Tuesday, January 31, 2017

To Be, Or Not To Be... Political On Social Media. That is the question

Caldecott Award-winning Author/Illustrator Dan Santat posed a version of this much-debated question over the weekend on Facebook, writing:

A question to my fellow authors. I've had discussions with many of you and we've all discussed our dilemma of expressing our view on politics while knowing it can be possibly bad for business. I know most of us don't talk politics and we're actually not even very political until recent current events. There are many others who understand the consequences but have been so distraught by these matters that they've simply said, "To Hell with it. I'm speaking up because this matters and I can't sit idle." My question is where do you vent, and how do you vent? Do you use Twitter? Facebook? I've tried desperately to calm myself but, alas, my New Years Resolution flew out the window within hours of the new year. Peace.

As of this posting, there were 169 comments in response from the famous, the up-and-coming, and the aspiring (for those that don't know, that's a LOT of response.)

If there is any consensus, it's that many of our fellow children's book writers and illustrators are struggling with figuring out their own answer to this question. Here are some of those comments:

Barney Saltzberg I don't think we can separate our politics from our work. Not at this point in the world, given what's going on in our country. To not say anything, as writers and communicators and artists is contrary to what we're doing on the planet.

Eugene Yelchin Holly crap! Use whatever you can. Blow from every hole! The way this administration is moving ahead, there'll be no business for any of us!

Grace Lin Rogue Dan Santat, thanks for this question. I don't know what the answer is but I want to tell you how much I admire you and all authors who boldly state their political opinions. I've found it really difficult; but I think the time has come that we have to take a stand. There are things that matter more than the selling books. I don't know if FB or twitter is where I will go, but I will always support you.

Loni Edwards I am with you Dan. I can't just sit back and be idle while our whole country and the rights of many friends and family are on the line. If it losses potential customers, than those are not the ones that I want buying my stuff anyways. I promote the positive and love in my art, and I will do so as an individual citizen as well. It is our right to protest. It was how our country was founded. If some have their voices silenced, we need to be louder for them.

Lee Sheppard I drew political cartoons under a pseudonym for that reason. It didn't affect my illustration work and I got the chance to vent.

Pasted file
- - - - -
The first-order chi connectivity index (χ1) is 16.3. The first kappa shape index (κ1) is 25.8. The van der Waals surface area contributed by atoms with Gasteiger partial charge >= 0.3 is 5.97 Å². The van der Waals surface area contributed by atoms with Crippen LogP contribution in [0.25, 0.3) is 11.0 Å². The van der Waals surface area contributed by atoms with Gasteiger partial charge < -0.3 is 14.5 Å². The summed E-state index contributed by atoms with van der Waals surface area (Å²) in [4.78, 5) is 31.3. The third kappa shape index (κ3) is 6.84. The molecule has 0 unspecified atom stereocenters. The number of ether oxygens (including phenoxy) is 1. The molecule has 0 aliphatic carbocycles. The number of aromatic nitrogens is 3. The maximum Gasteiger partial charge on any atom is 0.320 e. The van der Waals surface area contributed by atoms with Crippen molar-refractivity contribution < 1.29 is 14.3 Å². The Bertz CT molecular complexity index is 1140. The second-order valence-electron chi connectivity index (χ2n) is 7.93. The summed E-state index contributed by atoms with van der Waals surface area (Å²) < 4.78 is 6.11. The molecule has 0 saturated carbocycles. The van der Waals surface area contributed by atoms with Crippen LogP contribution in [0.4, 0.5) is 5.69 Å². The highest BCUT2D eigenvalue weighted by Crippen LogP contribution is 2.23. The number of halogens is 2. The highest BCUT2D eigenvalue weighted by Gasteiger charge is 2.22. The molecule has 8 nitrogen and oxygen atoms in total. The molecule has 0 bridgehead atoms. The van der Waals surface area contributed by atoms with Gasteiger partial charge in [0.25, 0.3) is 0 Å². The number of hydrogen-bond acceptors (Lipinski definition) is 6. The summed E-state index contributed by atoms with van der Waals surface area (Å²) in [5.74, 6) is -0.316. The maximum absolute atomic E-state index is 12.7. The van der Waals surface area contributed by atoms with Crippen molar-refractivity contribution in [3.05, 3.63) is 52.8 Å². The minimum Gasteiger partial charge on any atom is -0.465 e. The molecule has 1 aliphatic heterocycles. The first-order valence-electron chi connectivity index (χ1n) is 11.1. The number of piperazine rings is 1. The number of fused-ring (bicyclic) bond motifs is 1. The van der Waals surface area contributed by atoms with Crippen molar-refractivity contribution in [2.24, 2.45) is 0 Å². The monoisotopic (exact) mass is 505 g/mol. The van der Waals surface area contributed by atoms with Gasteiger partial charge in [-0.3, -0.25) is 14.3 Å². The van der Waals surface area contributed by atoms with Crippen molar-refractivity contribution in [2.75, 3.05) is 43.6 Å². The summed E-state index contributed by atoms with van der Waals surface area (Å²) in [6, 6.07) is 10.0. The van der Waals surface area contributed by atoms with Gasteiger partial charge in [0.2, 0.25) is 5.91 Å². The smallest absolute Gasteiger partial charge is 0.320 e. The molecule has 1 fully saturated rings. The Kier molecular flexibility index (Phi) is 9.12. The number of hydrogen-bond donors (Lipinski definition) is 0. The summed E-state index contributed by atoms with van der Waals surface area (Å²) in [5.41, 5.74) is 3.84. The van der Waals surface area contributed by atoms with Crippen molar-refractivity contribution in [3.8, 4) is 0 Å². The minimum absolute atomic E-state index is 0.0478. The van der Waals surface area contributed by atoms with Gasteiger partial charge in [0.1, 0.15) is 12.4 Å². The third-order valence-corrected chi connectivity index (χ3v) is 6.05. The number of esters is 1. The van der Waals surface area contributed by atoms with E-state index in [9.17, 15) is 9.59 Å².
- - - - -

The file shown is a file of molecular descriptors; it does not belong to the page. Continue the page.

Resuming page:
Georgia McBride Author and publisher who has lost many a social media friend, lost business from writers seeking to cancel contracts and even sue who support the new regime and who have been so bold as to admit it.

Tony Abbott I think if you take the position that you’re going to write and illustrate books that only tell the truth to young people, then your work is part of what you “say.” That said, people who work creatively for children and young adults are an incredibly powerful voice against tyranny and illogic and oppression and intolerance. We don’t need or want an audience that would like us to be silent about what we believe. If we alienate by telling the truth, that’s part of being a human these days; I mean, after November 8, 2016. Speak, Dan! We need all voices! FB and Twitter. Everywhere.

Kate Messner I've gone from being mostly not political on social media to speaking up almost daily. It feels morally wrong to me to be quiet in the face of what's happening. But that said, I wouldn't say that I "vent" on facebook or twitter. I try to share things there that are thoughtful and helpful and on the side of good. I vent at home and when I'm in closed groups, both in person and online, with other people I trust.

Donalyn Miller I do not express my political beliefs when I'm working in schools, or presenting at educational conferences (particularly in conservative areas), although much of what is going on has little to do with politics and a lot to do with human decency. I don't see speaking up about civil and human rights as political, so I express these views everywhere. I also don't post anything on my BookWhisperer fan page. On my personal social media accounts, I feel I can say what I want as long as I am civil, do my best to fact check what I post, and maintain professional decorum. Same for my writing. I'm a citizen and I have these rights and the responsibility to speak up.

Dianna Burt I've been typing into a document that is password protected just titled Rant. So I can get it out of my system and it's down somewhere. I figure if I need to I can print it out and set it on fire.